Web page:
Instead, I believe that along the way to building up your cash coffers, you can actually have a joyful and abundant life. You can save AND splurge. There are things you simply shouldn’t give up: for you that might be high end coffee, a housekeeper or premium cigars. For me, it’s having a horse.
Yep, I own a horse. Does that make the FI diehards freak out to read? Probably. Here, it gets worse: I pay to board my horse at a facility ($575 a month), and pay for occasional riding lessons, bringing the annual cost of my horse to around $7,800, if all goes well.
Pulling out your hair yet? How can I have a blog about retiring early, achieving financial independence while dolling out that kind of money each month on an asset that arguably gives me nothing in return? Well, I can and I do.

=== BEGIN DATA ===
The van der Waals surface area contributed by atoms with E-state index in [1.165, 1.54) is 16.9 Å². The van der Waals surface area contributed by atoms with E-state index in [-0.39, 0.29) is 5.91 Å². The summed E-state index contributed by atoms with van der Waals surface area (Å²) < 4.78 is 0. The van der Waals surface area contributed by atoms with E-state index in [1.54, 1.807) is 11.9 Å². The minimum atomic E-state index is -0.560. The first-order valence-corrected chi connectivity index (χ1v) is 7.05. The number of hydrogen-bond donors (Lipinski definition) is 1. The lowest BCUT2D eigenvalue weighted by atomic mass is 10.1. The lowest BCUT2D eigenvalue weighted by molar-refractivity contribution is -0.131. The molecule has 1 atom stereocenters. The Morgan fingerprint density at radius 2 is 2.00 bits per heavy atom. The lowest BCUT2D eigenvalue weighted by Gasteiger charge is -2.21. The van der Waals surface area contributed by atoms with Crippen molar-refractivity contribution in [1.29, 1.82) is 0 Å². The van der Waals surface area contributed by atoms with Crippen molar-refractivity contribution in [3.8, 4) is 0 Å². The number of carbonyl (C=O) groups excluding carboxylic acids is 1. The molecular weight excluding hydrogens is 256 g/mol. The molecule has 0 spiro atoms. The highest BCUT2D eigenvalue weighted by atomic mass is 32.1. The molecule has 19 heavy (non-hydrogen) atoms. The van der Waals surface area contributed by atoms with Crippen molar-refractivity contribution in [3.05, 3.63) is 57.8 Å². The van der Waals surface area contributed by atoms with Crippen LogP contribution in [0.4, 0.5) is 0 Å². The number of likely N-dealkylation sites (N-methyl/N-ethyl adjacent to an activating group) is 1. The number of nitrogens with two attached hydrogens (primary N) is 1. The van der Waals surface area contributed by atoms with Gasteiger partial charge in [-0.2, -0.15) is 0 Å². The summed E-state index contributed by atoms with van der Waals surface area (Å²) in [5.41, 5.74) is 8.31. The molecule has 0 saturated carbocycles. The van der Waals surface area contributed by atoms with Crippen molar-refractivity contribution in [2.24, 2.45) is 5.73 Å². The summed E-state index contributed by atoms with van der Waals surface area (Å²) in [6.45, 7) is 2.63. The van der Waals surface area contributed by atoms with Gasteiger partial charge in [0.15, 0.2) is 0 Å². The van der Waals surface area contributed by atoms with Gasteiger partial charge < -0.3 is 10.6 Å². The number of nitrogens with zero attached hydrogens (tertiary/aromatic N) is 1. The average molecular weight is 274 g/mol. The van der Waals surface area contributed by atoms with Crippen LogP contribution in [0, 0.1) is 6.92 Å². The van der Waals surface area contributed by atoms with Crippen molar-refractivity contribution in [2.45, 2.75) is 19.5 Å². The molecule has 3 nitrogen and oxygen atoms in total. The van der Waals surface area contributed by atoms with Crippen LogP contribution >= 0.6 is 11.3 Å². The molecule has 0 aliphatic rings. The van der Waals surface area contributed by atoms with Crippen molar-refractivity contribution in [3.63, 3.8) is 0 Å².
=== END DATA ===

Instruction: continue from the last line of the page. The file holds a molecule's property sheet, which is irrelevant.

My horse brings me joy every day. Life is short, and that kind of joy is something I’m absolutely not willing to forsake on the journey to FI. Reminder: I want FI so I can feel free and joyous. Sitting on my horse makes me feel free and joyous. Ignoring that little shortcut that gives me a taste of my ultimate goal each day makes no sense to me.
So how to get to FI while making some somewhat ridiculously spendy purchases? Become independently wealthy? Win the lotto? Well no, just give yourself some joy bucket accounts.
Joy Bucket Bank Accounts
I have a special joy bucket bank account called “horse” in a high interest savings account at Tangerine. I keep about $20,000 in it, which is what makes me most comfortable. I know that within reason, I can be the best horse mom possible and make the best choices for my guy with that amount of cash at my disposal. From that account, I pay Antonio’s “rent” each month, and any extras that come up along the way. I top it up occasionally, when I’ve had a good month work-wise.